Cats can be funny, quirky animals, and any owner can tell you about their pet’s unique behavior peculiarities. For example, the Kecskes family of Green Township, Ohio have a rescue cat named Mr. Boo.
After having him around the house for seven years, there’s one thing the family knows about their cat: he never makes a sound.
“He never meows. He usually just squeaks or doesn’t meow at all,” Ariana Kecskes told WKRC. “It’s actually kind of a joke in our family.”
But it turns out Mr. Boo can meow—he was just saving it for the right time.
The morning of Thursday, May 10, the Kecskes woke up to a sound they had never heard before: Mr. Boo was meowing.
“He was sort of stumbling down the hallway and he just kept meowing,” Kecskes said. “He seemed to kind of want us to get us out of the house.”
It became clear that something wasn’t right. As the cat woke the family up, he passed out several times. When Ariana got out of bed, she too passed out in the hallway.
There was a carbon monoxide leak.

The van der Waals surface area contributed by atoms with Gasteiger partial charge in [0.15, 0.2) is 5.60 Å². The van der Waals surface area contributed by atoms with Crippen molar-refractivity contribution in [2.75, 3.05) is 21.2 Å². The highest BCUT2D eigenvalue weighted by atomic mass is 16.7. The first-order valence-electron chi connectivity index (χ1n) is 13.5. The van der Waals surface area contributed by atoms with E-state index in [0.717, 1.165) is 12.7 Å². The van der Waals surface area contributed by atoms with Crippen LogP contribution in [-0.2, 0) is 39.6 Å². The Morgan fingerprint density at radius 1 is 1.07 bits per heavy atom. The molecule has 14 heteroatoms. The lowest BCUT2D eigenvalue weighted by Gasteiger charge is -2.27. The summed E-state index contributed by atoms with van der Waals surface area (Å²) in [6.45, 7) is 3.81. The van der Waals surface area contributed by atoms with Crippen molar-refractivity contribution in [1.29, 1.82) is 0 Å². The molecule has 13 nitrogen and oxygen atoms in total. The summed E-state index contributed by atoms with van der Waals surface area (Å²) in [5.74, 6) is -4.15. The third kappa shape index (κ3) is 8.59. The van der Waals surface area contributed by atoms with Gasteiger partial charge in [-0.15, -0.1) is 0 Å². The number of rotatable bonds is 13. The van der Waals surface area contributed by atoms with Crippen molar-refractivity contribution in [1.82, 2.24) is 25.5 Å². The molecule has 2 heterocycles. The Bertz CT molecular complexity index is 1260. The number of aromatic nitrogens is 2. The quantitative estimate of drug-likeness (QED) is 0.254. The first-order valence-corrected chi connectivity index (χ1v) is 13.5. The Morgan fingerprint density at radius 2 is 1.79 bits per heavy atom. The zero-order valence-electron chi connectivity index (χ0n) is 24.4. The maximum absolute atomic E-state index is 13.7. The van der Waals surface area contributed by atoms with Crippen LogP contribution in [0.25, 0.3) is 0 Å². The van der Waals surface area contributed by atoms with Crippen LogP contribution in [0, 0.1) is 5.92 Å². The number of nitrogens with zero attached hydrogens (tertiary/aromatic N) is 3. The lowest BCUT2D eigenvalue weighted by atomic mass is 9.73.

The odorless, colorless gas was emitting from a faulty gas boiler in the basement. The family wouldn’t have ever realized the danger they were in if their pet hadn’t alerted them.
Luckily, the whole family—and their cats—made it out safely.
“My dad and my brother actually carried me out and that’s when I woke up again and then he got my brother out and then he grabbed a few things and got my mom on the front porch,” Kecskes said.
But she says Mr. Boo is the hero of the story—a cat of few words who finally spoke up when it mattered.
“It’s like he’s been waiting his whole life to do this one heroic thing.”
It’s an incredible story, but carbon monoxide is a real threat, and not every family has a vigilant cat to alert them.
Asst. Chief Kevin Hummeldorf of the Green Township Fire Dept. took the opportunity to remind everyone to invest in a carbon monoxide detector, something the Kecskes didn’t have in their home.
“Odorless, colorless, tasteless, all those things to be true and oftentimes people don’t know they’re being affected by that until it’s too late,” Hummeldorf said.